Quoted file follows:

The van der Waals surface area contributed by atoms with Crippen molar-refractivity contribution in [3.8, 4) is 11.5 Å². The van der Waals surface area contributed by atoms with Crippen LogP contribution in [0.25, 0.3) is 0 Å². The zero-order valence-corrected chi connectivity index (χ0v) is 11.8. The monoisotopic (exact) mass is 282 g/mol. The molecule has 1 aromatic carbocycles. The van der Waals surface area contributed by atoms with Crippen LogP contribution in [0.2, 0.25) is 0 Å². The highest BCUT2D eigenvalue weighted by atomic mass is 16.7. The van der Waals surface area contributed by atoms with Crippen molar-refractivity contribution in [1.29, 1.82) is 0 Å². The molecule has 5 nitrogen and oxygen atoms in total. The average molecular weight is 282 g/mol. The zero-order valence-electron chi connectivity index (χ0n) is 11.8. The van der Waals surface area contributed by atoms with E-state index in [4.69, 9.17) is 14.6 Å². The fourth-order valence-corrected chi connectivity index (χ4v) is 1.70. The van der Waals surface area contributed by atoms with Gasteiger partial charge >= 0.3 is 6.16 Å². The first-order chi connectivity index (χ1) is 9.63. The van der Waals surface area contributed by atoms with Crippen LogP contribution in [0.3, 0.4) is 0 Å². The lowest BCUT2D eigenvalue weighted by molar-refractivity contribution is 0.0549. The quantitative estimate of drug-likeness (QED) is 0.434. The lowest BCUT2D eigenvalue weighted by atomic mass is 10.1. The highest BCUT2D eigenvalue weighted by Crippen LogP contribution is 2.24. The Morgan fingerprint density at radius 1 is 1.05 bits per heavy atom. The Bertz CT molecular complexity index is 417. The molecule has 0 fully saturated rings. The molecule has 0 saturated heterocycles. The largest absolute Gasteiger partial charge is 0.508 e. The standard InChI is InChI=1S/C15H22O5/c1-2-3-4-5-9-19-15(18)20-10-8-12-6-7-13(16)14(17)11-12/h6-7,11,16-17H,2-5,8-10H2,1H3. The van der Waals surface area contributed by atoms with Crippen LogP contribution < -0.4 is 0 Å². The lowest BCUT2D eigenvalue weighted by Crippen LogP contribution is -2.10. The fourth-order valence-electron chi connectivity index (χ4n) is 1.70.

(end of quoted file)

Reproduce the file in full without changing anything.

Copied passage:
The van der Waals surface area contributed by atoms with Crippen molar-refractivity contribution in [3.8, 4) is 11.5 Å². The van der Waals surface area contributed by atoms with Crippen LogP contribution in [0.25, 0.3) is 0 Å². The zero-order valence-corrected chi connectivity index (χ0v) is 11.8. The monoisotopic (exact) mass is 282 g/mol. The molecule has 1 aromatic carbocycles. The van der Waals surface area contributed by atoms with Crippen LogP contribution in [0.2, 0.25) is 0 Å². The highest BCUT2D eigenvalue weighted by atomic mass is 16.7. The van der Waals surface area contributed by atoms with Crippen molar-refractivity contribution in [1.29, 1.82) is 0 Å². The molecule has 5 nitrogen and oxygen atoms in total. The average molecular weight is 282 g/mol. The zero-order valence-electron chi connectivity index (χ0n) is 11.8. The van der Waals surface area contributed by atoms with E-state index in [4.69, 9.17) is 14.6 Å². The fourth-order valence-corrected chi connectivity index (χ4v) is 1.70. The van der Waals surface area contributed by atoms with Gasteiger partial charge >= 0.3 is 6.16 Å². The first-order chi connectivity index (χ1) is 9.63. The van der Waals surface area contributed by atoms with Crippen LogP contribution in [0.3, 0.4) is 0 Å². The lowest BCUT2D eigenvalue weighted by molar-refractivity contribution is 0.0549. The quantitative estimate of drug-likeness (QED) is 0.434. The lowest BCUT2D eigenvalue weighted by atomic mass is 10.1. The highest BCUT2D eigenvalue weighted by Crippen LogP contribution is 2.24. The Morgan fingerprint density at radius 1 is 1.05 bits per heavy atom. The Bertz CT molecular complexity index is 417. The molecule has 0 fully saturated rings. The molecule has 0 saturated heterocycles. The largest absolute Gasteiger partial charge is 0.508 e. The standard InChI is InChI=1S/C15H22O5/c1-2-3-4-5-9-19-15(18)20-10-8-12-6-7-13(16)14(17)11-12/h6-7,11,16-17H,2-5,8-10H2,1H3. The van der Waals surface area contributed by atoms with Crippen LogP contribution < -0.4 is 0 Å². The lowest BCUT2D eigenvalue weighted by Crippen LogP contribution is -2.10. The fourth-order valence-electron chi connectivity index (χ4n) is 1.70.